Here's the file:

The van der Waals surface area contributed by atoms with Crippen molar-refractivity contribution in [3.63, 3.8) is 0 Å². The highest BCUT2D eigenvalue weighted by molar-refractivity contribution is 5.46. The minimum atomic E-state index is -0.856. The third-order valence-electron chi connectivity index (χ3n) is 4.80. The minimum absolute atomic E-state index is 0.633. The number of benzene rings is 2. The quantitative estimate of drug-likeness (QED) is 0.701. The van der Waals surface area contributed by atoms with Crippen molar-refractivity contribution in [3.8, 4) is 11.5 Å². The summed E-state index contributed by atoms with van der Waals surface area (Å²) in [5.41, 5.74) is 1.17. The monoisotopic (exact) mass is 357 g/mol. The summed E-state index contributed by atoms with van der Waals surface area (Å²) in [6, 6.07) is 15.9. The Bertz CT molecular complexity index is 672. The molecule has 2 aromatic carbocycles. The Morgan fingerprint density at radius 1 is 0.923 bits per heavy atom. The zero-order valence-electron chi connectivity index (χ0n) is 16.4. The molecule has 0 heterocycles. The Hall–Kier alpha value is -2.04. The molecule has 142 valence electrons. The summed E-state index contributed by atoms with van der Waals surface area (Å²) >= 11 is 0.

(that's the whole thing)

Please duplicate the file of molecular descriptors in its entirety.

The van der Waals surface area contributed by atoms with Crippen molar-refractivity contribution in [3.63, 3.8) is 0 Å². The highest BCUT2D eigenvalue weighted by molar-refractivity contribution is 5.46. The minimum atomic E-state index is -0.856. The third-order valence-electron chi connectivity index (χ3n) is 4.80. The minimum absolute atomic E-state index is 0.633. The number of benzene rings is 2. The quantitative estimate of drug-likeness (QED) is 0.701. The van der Waals surface area contributed by atoms with Crippen molar-refractivity contribution in [3.8, 4) is 11.5 Å². The summed E-state index contributed by atoms with van der Waals surface area (Å²) in [5.41, 5.74) is 1.17. The monoisotopic (exact) mass is 357 g/mol. The summed E-state index contributed by atoms with van der Waals surface area (Å²) in [6, 6.07) is 15.9. The Bertz CT molecular complexity index is 672. The molecule has 2 aromatic carbocycles. The Morgan fingerprint density at radius 1 is 0.923 bits per heavy atom. The zero-order valence-electron chi connectivity index (χ0n) is 16.4. The molecule has 0 heterocycles. The Hall–Kier alpha value is -2.04. The molecule has 142 valence electrons. The summed E-state index contributed by atoms with van der Waals surface area (Å²) >= 11 is 0.